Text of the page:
I have a terrible memory for birthdays and anniversaries. I usually have to use memory aids such as calendars and computers to remind me of them. But there is one I never forget. Today is the last Saturday in April. That is a day I need no reminders for.
On the last Saturday in April 2002, exactly nine years ago as I write this, I was having a lazy weekend morning in bed and the bedside phone rang.
A couple of months before that I had been tentatively diagnosed with CLL from a routine blood test showing a high white count. That led to lots of confirming blood tests and a bone marrow aspiration. Apparently they can be painless, but no-one seems to have told the haematologist that performed mine. He remained my haematologist until a couple of years later when he wanted to do another one to “check on progress”. That guy was never going to laboriously drill holes in in my “strong” bones ever again; I found another haematologist that was happy to state that I did not need one. Time has proved him right.
I spent that two months searching for something I could do about my CLL and finding I could do nothing at all but “Watch and Wait”. Wonderful. I was well into the depths of diagnosis depression.
So, when the phone rang my mood was hardly bright and cheerful. It was about to get worse.
Caller: "Hi Alan, this is Dr ............ 's reception here. The Doctor wants me to make an appointment for you for Tuesday."
Me: "That's fine. I presume it's to discuss the latest test results for the leukaemia?"
Caller: "No, it's about your diabetes."
Me: "......stunned silence......."
Caller: "Hullo - are you there?"
Me: "About what?"
Caller: "Your diabetes."
Me: “I don't have diabetes, are you sure you have the right person?”
Eventually she convinced me that she did.
I have learned to like and respect my doctor. He is the best doctor I have ever encountered. If not for his knowledge and expertise my CLL and diabetes might not have been diagnosed for another five or more years. Less competent doctors had missed some very obvious signs, such as fasting blood glucose levels of 7.9 mmol/L (140 mg/dL) for at least five years before that. He certainly gained my attention; if he had not made it clear that if I did not gain control of the diabetes I may not live long enough to worry about the cancer, I might not have maintained the discipline to achieve control. But at that time we did not really know each other and I was also unaware of the stress on that very overworked small village practice.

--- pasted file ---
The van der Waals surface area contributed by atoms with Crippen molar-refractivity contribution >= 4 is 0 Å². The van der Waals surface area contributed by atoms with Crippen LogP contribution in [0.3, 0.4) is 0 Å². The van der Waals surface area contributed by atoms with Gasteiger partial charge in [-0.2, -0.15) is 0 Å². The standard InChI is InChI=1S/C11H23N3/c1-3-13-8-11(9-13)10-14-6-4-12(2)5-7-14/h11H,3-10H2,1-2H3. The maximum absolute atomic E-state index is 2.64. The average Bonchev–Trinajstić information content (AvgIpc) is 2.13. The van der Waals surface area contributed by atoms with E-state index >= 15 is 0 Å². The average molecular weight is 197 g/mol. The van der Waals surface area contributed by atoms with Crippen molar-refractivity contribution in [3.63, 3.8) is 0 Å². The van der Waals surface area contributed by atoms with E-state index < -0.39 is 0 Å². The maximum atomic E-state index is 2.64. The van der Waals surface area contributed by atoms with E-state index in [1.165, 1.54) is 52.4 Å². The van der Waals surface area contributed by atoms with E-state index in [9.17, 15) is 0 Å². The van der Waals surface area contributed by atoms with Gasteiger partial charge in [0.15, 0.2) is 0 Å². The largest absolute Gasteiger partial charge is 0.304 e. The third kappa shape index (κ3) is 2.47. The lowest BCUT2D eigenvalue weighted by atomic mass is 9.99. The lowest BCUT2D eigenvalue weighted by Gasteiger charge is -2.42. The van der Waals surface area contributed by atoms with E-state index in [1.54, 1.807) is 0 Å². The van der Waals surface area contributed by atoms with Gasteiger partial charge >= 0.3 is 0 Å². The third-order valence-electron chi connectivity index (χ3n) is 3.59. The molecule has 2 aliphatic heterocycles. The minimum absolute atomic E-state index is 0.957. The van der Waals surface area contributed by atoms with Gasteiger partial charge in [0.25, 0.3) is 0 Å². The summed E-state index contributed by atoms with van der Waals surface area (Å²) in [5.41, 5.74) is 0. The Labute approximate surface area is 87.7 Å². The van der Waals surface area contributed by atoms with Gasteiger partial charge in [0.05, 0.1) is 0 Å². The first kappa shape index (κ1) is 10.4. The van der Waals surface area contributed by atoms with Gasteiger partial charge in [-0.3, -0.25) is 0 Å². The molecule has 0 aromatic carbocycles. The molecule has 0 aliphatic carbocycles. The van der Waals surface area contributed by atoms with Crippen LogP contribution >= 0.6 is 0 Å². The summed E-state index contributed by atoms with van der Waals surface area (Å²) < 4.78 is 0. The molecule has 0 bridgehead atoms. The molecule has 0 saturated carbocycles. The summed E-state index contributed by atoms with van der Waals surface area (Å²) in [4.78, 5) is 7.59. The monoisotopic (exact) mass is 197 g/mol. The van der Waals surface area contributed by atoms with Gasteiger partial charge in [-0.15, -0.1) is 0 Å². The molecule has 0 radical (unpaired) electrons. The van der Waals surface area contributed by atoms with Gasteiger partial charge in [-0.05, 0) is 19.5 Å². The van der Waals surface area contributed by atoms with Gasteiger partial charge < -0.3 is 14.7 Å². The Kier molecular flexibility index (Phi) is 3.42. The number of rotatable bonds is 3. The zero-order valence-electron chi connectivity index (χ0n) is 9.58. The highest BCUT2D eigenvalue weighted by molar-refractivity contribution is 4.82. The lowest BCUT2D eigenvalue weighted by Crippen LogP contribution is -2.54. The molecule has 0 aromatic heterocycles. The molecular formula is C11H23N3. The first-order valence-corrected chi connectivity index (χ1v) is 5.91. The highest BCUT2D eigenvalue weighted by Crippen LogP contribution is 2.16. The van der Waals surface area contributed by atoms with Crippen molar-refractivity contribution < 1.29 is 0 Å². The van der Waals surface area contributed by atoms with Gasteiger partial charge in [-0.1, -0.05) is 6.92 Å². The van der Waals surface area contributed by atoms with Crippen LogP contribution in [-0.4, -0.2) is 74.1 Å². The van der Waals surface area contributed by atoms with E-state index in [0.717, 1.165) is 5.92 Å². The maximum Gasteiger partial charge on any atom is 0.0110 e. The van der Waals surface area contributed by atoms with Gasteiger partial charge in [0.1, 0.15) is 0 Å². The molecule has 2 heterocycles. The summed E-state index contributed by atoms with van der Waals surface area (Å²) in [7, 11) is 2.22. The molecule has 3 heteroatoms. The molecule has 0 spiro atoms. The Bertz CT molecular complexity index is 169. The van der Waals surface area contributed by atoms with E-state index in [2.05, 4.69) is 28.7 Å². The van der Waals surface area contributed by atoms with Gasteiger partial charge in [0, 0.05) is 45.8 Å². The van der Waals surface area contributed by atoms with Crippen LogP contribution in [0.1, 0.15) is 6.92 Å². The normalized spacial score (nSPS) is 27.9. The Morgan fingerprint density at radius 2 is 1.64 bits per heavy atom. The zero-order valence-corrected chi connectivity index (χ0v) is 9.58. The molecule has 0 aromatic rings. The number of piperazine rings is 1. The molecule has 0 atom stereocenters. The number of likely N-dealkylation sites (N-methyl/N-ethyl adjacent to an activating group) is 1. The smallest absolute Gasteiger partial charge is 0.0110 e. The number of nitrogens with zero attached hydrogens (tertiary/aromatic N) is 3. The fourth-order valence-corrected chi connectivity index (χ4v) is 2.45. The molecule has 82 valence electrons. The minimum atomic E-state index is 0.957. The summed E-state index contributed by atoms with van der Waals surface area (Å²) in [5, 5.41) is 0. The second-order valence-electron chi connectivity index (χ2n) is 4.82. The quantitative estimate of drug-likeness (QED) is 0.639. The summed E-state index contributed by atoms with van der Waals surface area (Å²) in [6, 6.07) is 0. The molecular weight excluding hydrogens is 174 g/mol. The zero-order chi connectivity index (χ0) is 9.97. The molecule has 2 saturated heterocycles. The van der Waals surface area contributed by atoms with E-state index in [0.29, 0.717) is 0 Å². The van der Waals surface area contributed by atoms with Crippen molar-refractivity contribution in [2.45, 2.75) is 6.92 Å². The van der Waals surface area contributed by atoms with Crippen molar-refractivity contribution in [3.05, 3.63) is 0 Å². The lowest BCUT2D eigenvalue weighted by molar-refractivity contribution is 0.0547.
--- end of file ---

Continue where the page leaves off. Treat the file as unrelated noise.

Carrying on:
So I hope he won't mind me mentioning this. When I received that call he had left for the day. I'm pretty resourceful when I'm scared. I'm sure he didn't appreciate the call at his home a few hours later after I tracked down his number, but I'm also sure that phone advice by the receptionist of diagnosis of a major chronic condition has not happened often since.
Waiting for that Tuesday appointment was one of the worst weekends of my life. In hindsight, my ignorance of anything to do with type 2 diabetes and everything associated with it such as complications, diet, exercise and the myriad other things we need to know to take control of this condition was abysmal. Much of my fear and worry over that terrible weekend was caused by that ignorance.
I have made up for that ignorance since; see my story here: Turning Points
If a diabetes diagnosis seems an odd thing to celebrate, look at it from my different perspective. It has been a bit of a bumpy ride at times, but I reckon the simple fact of being here, moderately fit and well for a 64 year old, to write this nine years later without any diabetes complications at all is well worth celebrating.
I think I'll open one of the better bottles of Shiraz from the "cellar" in my back bedroom cupboard tonight.
Everything in Moderation - Except Laughter.